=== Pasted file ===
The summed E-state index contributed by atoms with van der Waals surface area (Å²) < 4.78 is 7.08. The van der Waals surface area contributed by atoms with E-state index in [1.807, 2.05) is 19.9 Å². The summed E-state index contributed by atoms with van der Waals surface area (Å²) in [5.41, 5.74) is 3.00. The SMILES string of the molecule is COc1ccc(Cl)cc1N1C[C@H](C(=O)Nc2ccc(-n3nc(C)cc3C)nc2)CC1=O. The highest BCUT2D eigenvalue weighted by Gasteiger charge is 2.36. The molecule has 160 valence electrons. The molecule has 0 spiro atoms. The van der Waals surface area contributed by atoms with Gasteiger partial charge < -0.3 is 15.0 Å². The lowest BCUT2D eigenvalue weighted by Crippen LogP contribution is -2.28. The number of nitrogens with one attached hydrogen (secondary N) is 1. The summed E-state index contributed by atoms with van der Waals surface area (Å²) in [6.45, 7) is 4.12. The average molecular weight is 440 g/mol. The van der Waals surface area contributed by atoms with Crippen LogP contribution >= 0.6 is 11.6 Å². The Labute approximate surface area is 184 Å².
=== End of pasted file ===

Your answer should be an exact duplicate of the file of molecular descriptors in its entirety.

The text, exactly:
The summed E-state index contributed by atoms with van der Waals surface area (Å²) < 4.78 is 7.08. The van der Waals surface area contributed by atoms with E-state index in [1.807, 2.05) is 19.9 Å². The summed E-state index contributed by atoms with van der Waals surface area (Å²) in [5.41, 5.74) is 3.00. The SMILES string of the molecule is COc1ccc(Cl)cc1N1C[C@H](C(=O)Nc2ccc(-n3nc(C)cc3C)nc2)CC1=O. The highest BCUT2D eigenvalue weighted by Gasteiger charge is 2.36. The molecule has 160 valence electrons. The molecule has 0 spiro atoms. The van der Waals surface area contributed by atoms with Gasteiger partial charge < -0.3 is 15.0 Å². The lowest BCUT2D eigenvalue weighted by Crippen LogP contribution is -2.28. The number of nitrogens with one attached hydrogen (secondary N) is 1. The summed E-state index contributed by atoms with van der Waals surface area (Å²) in [6.45, 7) is 4.12. The average molecular weight is 440 g/mol. The van der Waals surface area contributed by atoms with Crippen LogP contribution >= 0.6 is 11.6 Å². The Labute approximate surface area is 184 Å².